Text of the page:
Energy Vulnerability, Energy Insecurity, and Energy Poverty


This essay sythesizes the ways in which energy vulnerability, energy insecurity, and energy poverty have been used by stakeholders in the United States and elsewhere to describe the condition of unmet energy needs on various scales. This essay should be used to introduce new members of the EVP research team to the terminology that is used by advocacy groups, policy makers, academics, NGO's, and other stakeholders who work with, for, or against the populations that experience energy burdens.

It's important to note that the Energy Insecurity and Energy Poverty sections of this essay are primarily a product research on advocacy and policy publications rather than academic publications, and that the Energy Vulnerability section is a product of academic publications rather than policy and advocacy-related publications, which itself demonstrates how various groups have operationalized these terms. Additionally, this project is ongoing, and should be updated alongside relevant publications.

Cite as

Morgan Sarao, "Energy Vulnerability, Energy Insecurity, and Energy Poverty," Housing Energy Research Network, Platform for Experimental Collaborative Ethnography, (13 April 2020). 


Morgan Sarao recently graduated from Drexel University with a B.A. in political science and a minor in philosophy. Her interests are in equitable urban greening practices rooted in ecofeminist principles and creating more-than-human cities that work to eliminate persistent nature-culture binaries.



The terms energy vulnerability, energy insecurity, and energy poverty are used to describe conditions of unmet energy needs. Energy burdens are experienced by individual households, but are also systematized and interconnected with other equity rooted issues, and are therefore experienced on larger scales by various vulnerable populations, such as the impoverished and the elderly. To some extent, the terms listed have been used interchangeably by policy makers, government officials, and academics to describe this condition on varied scales, which has created dialogue around energy-based hardships that appears to be siloed amongst stakeholders. In order to move forward with a research project on energy-based hardships, it’s critical to first understand the ways in which these terms have been assigned varied meaning by different stakeholders, which will help ensure that the terminology we choose to use is suitable in the context that we’re working in.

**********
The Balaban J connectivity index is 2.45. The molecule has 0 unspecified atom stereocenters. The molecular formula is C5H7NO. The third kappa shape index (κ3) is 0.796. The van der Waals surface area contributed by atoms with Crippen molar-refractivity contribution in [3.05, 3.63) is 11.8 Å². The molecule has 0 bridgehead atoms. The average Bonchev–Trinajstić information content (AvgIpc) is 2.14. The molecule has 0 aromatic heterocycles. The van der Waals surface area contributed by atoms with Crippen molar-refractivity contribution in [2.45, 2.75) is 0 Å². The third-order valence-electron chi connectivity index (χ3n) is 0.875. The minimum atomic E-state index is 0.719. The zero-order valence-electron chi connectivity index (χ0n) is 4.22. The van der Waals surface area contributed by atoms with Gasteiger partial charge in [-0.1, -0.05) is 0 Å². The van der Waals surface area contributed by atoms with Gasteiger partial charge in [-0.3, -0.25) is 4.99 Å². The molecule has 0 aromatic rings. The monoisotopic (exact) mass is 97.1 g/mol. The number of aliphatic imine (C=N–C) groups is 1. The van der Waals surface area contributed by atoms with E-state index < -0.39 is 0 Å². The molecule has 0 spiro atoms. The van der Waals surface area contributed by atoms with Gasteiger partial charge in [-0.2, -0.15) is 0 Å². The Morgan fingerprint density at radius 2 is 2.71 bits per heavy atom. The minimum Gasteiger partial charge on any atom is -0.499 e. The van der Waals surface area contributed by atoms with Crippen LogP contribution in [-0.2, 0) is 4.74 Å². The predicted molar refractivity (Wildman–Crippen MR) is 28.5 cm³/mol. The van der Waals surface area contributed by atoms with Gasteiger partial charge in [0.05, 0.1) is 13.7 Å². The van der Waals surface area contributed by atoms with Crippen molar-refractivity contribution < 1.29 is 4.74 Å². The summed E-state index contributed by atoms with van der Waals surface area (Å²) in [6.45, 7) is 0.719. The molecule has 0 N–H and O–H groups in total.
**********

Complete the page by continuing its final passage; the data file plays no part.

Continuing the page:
Energy Vulnerability

Academics in the United Kingdom have recently begun theorizing using the term  “energy vulnerability", and have used it as a framework for thinking about unmet energy needs. Bouzarvoski, amongst other scholars, have argued that the terms energy or fuel poverty are used to describe the experience of unmet energy services at a given point in time, and that energy vulnerability can therefore be used to describe the set of sociotechnical variables that lead to the experience of energy/fuel poverty. While energy/fuel poverty is a state within a specific temporal frame that a household, community, or country may come in and out of, energy vulnerability highlights the risk factors of this state as they relate to systemic inequalities that are experienced by different populations. These sociotechnical variables can include lack of adequate technical infrastructure in developing countries and poor energy efficiency and degraded housing stocks in developed countries. While the energy vulnerability framework has been used in the European Union to inform energy policy, energy vulnerability hasn’t been adopted as an academic framework nor has the term been used to develop policy in the United States.